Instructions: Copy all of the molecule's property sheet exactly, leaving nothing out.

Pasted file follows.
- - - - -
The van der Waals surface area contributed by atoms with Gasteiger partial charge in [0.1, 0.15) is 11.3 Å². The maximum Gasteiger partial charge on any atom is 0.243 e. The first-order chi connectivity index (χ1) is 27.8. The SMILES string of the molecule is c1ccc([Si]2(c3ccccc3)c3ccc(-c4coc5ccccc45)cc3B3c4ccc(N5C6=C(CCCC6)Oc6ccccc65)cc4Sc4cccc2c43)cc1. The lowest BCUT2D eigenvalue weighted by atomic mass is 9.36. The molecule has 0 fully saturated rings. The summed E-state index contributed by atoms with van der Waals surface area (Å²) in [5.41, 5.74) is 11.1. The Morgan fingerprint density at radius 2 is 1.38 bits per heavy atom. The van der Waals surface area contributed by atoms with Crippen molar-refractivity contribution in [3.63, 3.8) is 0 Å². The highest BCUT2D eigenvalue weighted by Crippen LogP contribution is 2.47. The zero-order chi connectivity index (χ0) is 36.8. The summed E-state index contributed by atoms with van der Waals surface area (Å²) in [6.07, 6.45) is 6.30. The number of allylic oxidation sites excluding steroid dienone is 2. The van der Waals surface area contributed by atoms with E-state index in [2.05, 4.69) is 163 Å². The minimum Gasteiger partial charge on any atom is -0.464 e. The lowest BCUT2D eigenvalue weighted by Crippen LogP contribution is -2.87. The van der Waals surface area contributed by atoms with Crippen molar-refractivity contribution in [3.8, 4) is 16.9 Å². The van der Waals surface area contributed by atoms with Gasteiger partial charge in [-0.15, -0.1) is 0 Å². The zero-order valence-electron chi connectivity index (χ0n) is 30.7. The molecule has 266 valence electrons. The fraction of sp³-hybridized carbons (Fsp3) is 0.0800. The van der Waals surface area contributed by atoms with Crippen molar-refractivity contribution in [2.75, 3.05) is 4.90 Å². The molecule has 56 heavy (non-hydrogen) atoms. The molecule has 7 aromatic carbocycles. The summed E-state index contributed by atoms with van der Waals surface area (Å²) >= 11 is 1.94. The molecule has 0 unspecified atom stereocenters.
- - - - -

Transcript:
The van der Waals surface area contributed by atoms with Gasteiger partial charge in [0.1, 0.15) is 11.3 Å². The maximum Gasteiger partial charge on any atom is 0.243 e. The first-order chi connectivity index (χ1) is 27.8. The SMILES string of the molecule is c1ccc([Si]2(c3ccccc3)c3ccc(-c4coc5ccccc45)cc3B3c4ccc(N5C6=C(CCCC6)Oc6ccccc65)cc4Sc4cccc2c43)cc1. The lowest BCUT2D eigenvalue weighted by atomic mass is 9.36. The molecule has 0 fully saturated rings. The summed E-state index contributed by atoms with van der Waals surface area (Å²) in [5.41, 5.74) is 11.1. The Morgan fingerprint density at radius 2 is 1.38 bits per heavy atom. The van der Waals surface area contributed by atoms with Crippen molar-refractivity contribution in [3.63, 3.8) is 0 Å². The highest BCUT2D eigenvalue weighted by Crippen LogP contribution is 2.47. The zero-order chi connectivity index (χ0) is 36.8. The summed E-state index contributed by atoms with van der Waals surface area (Å²) in [6.07, 6.45) is 6.30. The number of allylic oxidation sites excluding steroid dienone is 2. The van der Waals surface area contributed by atoms with E-state index in [2.05, 4.69) is 163 Å². The minimum Gasteiger partial charge on any atom is -0.464 e. The lowest BCUT2D eigenvalue weighted by Crippen LogP contribution is -2.87. The van der Waals surface area contributed by atoms with Crippen molar-refractivity contribution in [3.8, 4) is 16.9 Å². The van der Waals surface area contributed by atoms with Gasteiger partial charge in [-0.15, -0.1) is 0 Å². The zero-order valence-electron chi connectivity index (χ0n) is 30.7. The molecule has 266 valence electrons. The fraction of sp³-hybridized carbons (Fsp3) is 0.0800. The van der Waals surface area contributed by atoms with Crippen molar-refractivity contribution in [2.75, 3.05) is 4.90 Å². The molecule has 56 heavy (non-hydrogen) atoms. The molecule has 7 aromatic carbocycles. The summed E-state index contributed by atoms with van der Waals surface area (Å²) >= 11 is 1.94. The molecule has 0 unspecified atom stereocenters.